But I still needed and wanted to be there for my son Devion who shares the same birth date but is four years older. Mychelle and Devion were just like twins, and when she died he knew instinctively though he wasn't even at the hospital with us. My sister in-law said he let out a scream at the exact time his little sister went into cardiac arrest, and my mother’s neighbor came to check on him. He still struggles with it everyday.
For me it was a struggle to get up in the morning and go to work and face life without her. I was placed on medication and excused from work for five months.
But the medicine was Prozac, and I became so depressed that I was to the point that I did not want to live and even thought of suicide.
A family friend called and questioned me because she had heard I was acting strange, and she asked about my medication. Once I told her I was on Prozac she suggested that I call the doctor and request to be taken off of it. She worked for a law firm that was handling cases where people on Prozac had attempted and some committed suicide and even worse – some committed murder. That phone call is what saved my life, and I know I would not be here today had God not sent my angel through my friend on the other end of that phone.
Well I phoned the doctor and he only wanted to reduce my dosage, so
it was up to just me and God. I asked him to deliver me without any ill side
Now not a day goes by that I don't think of Mychelle, but it's not a struggle
because I know there was a purpose and reason why she left us. I could not
see it then but now I know that she left us so that we could make a better life
for those who are in the same position as I was in.
My faith is so strong and I know that God does not make mistakes. Even when we were in the ambulance on our way to Kaiser, I kept talking to my little girl and even though she did not answer me with words, but with moans, she was at peace and with God.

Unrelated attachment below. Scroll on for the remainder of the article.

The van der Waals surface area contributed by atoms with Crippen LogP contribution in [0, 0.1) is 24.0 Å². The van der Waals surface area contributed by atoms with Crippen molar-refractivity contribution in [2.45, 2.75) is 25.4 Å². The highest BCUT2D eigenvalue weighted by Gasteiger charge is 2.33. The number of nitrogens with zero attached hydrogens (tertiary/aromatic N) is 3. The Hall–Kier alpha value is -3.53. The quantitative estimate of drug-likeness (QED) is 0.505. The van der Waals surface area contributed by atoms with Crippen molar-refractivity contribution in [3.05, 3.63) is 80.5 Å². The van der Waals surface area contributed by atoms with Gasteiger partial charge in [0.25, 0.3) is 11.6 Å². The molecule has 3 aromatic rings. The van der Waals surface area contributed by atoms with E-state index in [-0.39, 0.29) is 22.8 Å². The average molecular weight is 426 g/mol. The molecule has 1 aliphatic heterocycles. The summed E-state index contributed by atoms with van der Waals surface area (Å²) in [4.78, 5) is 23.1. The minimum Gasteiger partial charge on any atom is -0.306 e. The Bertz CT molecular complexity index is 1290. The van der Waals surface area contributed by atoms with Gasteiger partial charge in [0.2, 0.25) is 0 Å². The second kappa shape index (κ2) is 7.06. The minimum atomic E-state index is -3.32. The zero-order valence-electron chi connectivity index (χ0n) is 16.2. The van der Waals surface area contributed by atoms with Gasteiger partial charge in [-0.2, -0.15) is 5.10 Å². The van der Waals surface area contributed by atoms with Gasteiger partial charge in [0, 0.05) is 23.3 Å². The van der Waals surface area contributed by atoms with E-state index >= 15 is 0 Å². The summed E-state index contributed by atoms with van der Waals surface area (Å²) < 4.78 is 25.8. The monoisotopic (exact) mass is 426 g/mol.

That's how I’ve been able to make it this far. My trust in people has not changed, but when I deal with people in the health care field I have a total different opinion.
I had the chance to experience it once again when my son Devion was involved in a roll-over accident last year. I was not allowed to see him until I gave them my insurance card and was told he had a head injury.
Once I spoke with the doctor, I was informed there was a foreign object showing on his X-ray, and the doctor said he would do a scan. Well, the nurse felt it was glass that would wash out once he cleaned it. Devion was discharged without the scan and complained of headaches After two months and several doctor visits, my son was sent to a surgeon who operated two days later and removed a large piece of glass from next to his skull. He continues to have migraine headaches and has to take medication.
My feeling will never change until something is done about the health care system that is so broken. Too many lives have been lost, and it's all about money.
My family is my biggest support, and they are so proud of me. My mother has been
there since day one, and you all will see her again when we come to Washington, D.C., in September for the candlelight vigil
Since 'SiCKO' was released, I have been called ignorant by some people. It's been said to me that Mychelle was not denied treatment and that MLK Hospital
did the right thing by sending her to Kaiser and not treating her.